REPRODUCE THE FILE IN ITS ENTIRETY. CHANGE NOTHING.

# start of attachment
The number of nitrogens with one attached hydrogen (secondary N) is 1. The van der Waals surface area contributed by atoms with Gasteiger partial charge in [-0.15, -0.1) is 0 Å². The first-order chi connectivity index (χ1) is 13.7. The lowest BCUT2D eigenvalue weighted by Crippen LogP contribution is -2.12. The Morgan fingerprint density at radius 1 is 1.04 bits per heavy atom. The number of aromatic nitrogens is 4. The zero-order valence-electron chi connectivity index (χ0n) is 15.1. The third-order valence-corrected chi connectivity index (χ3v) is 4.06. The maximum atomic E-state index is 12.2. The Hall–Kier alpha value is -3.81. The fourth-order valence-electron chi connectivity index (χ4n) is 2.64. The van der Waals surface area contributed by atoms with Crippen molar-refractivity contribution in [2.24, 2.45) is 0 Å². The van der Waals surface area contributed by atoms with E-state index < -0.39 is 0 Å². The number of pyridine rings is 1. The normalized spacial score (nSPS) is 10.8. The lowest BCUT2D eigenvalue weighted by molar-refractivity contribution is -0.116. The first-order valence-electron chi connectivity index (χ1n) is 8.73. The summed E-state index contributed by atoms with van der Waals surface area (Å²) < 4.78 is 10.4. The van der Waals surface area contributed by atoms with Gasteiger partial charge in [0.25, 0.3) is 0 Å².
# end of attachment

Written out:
The number of nitrogens with one attached hydrogen (secondary N) is 1. The van der Waals surface area contributed by atoms with Gasteiger partial charge in [-0.15, -0.1) is 0 Å². The first-order chi connectivity index (χ1) is 13.7. The lowest BCUT2D eigenvalue weighted by Crippen LogP contribution is -2.12. The Morgan fingerprint density at radius 1 is 1.04 bits per heavy atom. The number of aromatic nitrogens is 4. The zero-order valence-electron chi connectivity index (χ0n) is 15.1. The third-order valence-corrected chi connectivity index (χ3v) is 4.06. The maximum atomic E-state index is 12.2. The Hall–Kier alpha value is -3.81. The fourth-order valence-electron chi connectivity index (χ4n) is 2.64. The van der Waals surface area contributed by atoms with Crippen molar-refractivity contribution in [2.24, 2.45) is 0 Å². The van der Waals surface area contributed by atoms with E-state index < -0.39 is 0 Å². The number of pyridine rings is 1. The normalized spacial score (nSPS) is 10.8. The lowest BCUT2D eigenvalue weighted by molar-refractivity contribution is -0.116. The first-order valence-electron chi connectivity index (χ1n) is 8.73. The summed E-state index contributed by atoms with van der Waals surface area (Å²) < 4.78 is 10.4. The van der Waals surface area contributed by atoms with Gasteiger partial charge in [0.25, 0.3) is 0 Å².